I promise you no public service of any kind, no deep analytical thought, no searching for themes, motifs or Christ symbolism. What I do promise is that they will be brief and should at least let you know whether or not I liked the book at all. I hope.
Anyway, onto the first episode in Nathan's 60 second book reviews!Episode 1: Sex, Drugs, and Cocoa Puffs by (Breckenridge's own - he was born there, by Minnesota rules, we claim anyone born, raised, marketed in, flown into or out of Minnesota as our own. We're provincial. Eat it.)
According to The Onion A.V. Club, this book was "One of the brightest pieces of pop analysis to appear this century." Now, while I'm not sure if it's one of the brightest pieces of pop analysis, it's certainly the best (and only) piece of pop analysis I've read this century.
Klosterman rambles from chapter to chapter, covering his takes on such topics as Saved by the Bell, Star Wars, Porn, Pamela Anderson, Guns N' Roses, Alternative Rock, Say Anything, soccer, The Sims, The Real World, Celtics v. Lakers, Vanilla Sky, serial killers and journalism with the wit, banter and pop-culture references to which I have become accustomed in my 31 years on this planet. While I enjoyed these essays, and yes, much to the chagrin of my beloved, I laughed out loud with regularity, the section of the book that really sold it for me was "The twenty-three questions I ask everybody I meet in order to decide if I can really love them."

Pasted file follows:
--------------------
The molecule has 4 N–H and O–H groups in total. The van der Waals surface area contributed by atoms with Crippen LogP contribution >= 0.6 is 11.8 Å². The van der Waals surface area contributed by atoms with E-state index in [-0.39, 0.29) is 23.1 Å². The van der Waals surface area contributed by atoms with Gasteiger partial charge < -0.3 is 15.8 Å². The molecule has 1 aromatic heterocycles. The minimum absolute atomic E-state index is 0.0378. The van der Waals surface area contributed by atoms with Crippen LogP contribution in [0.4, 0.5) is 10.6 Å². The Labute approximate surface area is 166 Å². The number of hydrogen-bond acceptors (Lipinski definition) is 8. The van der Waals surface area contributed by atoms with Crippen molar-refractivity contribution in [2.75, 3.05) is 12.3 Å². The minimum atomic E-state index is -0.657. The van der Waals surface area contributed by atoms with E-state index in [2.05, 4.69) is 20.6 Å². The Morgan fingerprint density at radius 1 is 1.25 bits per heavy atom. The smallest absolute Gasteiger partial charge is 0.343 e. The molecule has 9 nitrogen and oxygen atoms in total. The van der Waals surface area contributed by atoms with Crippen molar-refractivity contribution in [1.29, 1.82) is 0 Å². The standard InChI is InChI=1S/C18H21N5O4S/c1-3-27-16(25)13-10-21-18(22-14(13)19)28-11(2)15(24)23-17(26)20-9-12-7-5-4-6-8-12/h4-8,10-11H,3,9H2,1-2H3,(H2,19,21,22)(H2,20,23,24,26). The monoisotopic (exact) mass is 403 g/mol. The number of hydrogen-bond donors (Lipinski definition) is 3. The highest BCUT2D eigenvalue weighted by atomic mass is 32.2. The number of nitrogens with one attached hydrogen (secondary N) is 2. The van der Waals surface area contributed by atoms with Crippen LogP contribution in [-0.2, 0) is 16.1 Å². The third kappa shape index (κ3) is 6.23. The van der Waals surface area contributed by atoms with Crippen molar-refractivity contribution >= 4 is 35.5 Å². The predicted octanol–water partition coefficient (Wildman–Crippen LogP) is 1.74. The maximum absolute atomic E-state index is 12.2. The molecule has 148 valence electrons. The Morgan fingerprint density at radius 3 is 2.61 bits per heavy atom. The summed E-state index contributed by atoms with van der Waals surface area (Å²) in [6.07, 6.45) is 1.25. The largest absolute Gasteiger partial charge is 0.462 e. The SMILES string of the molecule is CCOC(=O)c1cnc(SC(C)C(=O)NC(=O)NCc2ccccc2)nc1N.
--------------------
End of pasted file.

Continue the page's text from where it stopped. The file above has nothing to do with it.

Now, these questions led to many a lively lunch discussion in the office, but I'm not going to ruin the surprise and give you a head start on determining whether or not Chuck Klosterman can really love you, or if anyone can really love you based upon their answers. Just know that these questions may or may not decide the next President of the United States. I mean, honestly, who cares about war, the economy, climate change, famine or suspension of habeas corpus when what we really want to know is whether Barack Obama or John McCain would save their spouse the pain of a broken collarbone every three years by way of crescent wrench by having every song they hear or sing (to their ears only) sound like it's being performed by the Layne Staley-led Alice in Chains. Okay, so I gave you one. Now for the other twenty-two, you need to check out the book. I highly recommend it.
Coming soon, Episode 2: Severance Package by Duane Swierczynski.